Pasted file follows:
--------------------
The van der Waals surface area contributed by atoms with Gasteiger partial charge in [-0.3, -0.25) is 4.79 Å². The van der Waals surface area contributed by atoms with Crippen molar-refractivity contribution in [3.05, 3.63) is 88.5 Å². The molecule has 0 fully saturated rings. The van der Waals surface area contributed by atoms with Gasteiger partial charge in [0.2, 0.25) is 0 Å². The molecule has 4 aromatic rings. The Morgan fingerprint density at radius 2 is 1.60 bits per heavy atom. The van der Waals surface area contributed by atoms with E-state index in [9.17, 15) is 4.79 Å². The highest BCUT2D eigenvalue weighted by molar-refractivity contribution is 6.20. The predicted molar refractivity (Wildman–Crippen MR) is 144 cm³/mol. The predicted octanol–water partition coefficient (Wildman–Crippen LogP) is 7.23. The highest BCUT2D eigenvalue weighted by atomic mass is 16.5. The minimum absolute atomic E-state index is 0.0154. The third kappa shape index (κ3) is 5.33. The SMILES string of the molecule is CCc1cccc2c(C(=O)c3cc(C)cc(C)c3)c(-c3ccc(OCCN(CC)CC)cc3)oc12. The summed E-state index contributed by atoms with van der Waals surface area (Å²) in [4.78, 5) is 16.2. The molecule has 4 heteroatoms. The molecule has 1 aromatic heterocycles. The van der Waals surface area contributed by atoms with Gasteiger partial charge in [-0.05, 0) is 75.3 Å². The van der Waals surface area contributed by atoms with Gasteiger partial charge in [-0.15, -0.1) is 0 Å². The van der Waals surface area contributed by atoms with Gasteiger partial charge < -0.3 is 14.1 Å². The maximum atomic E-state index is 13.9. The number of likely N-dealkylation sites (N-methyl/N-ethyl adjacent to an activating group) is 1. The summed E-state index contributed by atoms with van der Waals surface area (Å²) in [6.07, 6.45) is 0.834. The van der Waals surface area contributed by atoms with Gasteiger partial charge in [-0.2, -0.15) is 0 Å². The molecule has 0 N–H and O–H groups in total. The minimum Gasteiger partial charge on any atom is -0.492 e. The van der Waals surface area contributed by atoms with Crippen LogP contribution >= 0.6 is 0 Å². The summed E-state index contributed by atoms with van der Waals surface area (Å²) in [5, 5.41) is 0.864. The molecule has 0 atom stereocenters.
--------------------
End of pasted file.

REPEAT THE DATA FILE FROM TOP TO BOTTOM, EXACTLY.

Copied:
The van der Waals surface area contributed by atoms with Gasteiger partial charge in [-0.3, -0.25) is 4.79 Å². The van der Waals surface area contributed by atoms with Crippen molar-refractivity contribution in [3.05, 3.63) is 88.5 Å². The molecule has 0 fully saturated rings. The van der Waals surface area contributed by atoms with Gasteiger partial charge in [0.2, 0.25) is 0 Å². The molecule has 4 aromatic rings. The Morgan fingerprint density at radius 2 is 1.60 bits per heavy atom. The van der Waals surface area contributed by atoms with E-state index in [9.17, 15) is 4.79 Å². The highest BCUT2D eigenvalue weighted by molar-refractivity contribution is 6.20. The predicted molar refractivity (Wildman–Crippen MR) is 144 cm³/mol. The predicted octanol–water partition coefficient (Wildman–Crippen LogP) is 7.23. The highest BCUT2D eigenvalue weighted by atomic mass is 16.5. The minimum absolute atomic E-state index is 0.0154. The third kappa shape index (κ3) is 5.33. The SMILES string of the molecule is CCc1cccc2c(C(=O)c3cc(C)cc(C)c3)c(-c3ccc(OCCN(CC)CC)cc3)oc12. The summed E-state index contributed by atoms with van der Waals surface area (Å²) in [4.78, 5) is 16.2. The molecule has 4 heteroatoms. The molecule has 1 aromatic heterocycles. The van der Waals surface area contributed by atoms with Gasteiger partial charge in [-0.05, 0) is 75.3 Å². The van der Waals surface area contributed by atoms with Gasteiger partial charge in [-0.15, -0.1) is 0 Å². The van der Waals surface area contributed by atoms with Gasteiger partial charge < -0.3 is 14.1 Å². The maximum atomic E-state index is 13.9. The number of likely N-dealkylation sites (N-methyl/N-ethyl adjacent to an activating group) is 1. The summed E-state index contributed by atoms with van der Waals surface area (Å²) in [6.07, 6.45) is 0.834. The van der Waals surface area contributed by atoms with Gasteiger partial charge in [-0.2, -0.15) is 0 Å². The molecule has 0 N–H and O–H groups in total. The minimum Gasteiger partial charge on any atom is -0.492 e. The van der Waals surface area contributed by atoms with Crippen LogP contribution >= 0.6 is 0 Å². The summed E-state index contributed by atoms with van der Waals surface area (Å²) in [5, 5.41) is 0.864. The molecule has 0 atom stereocenters.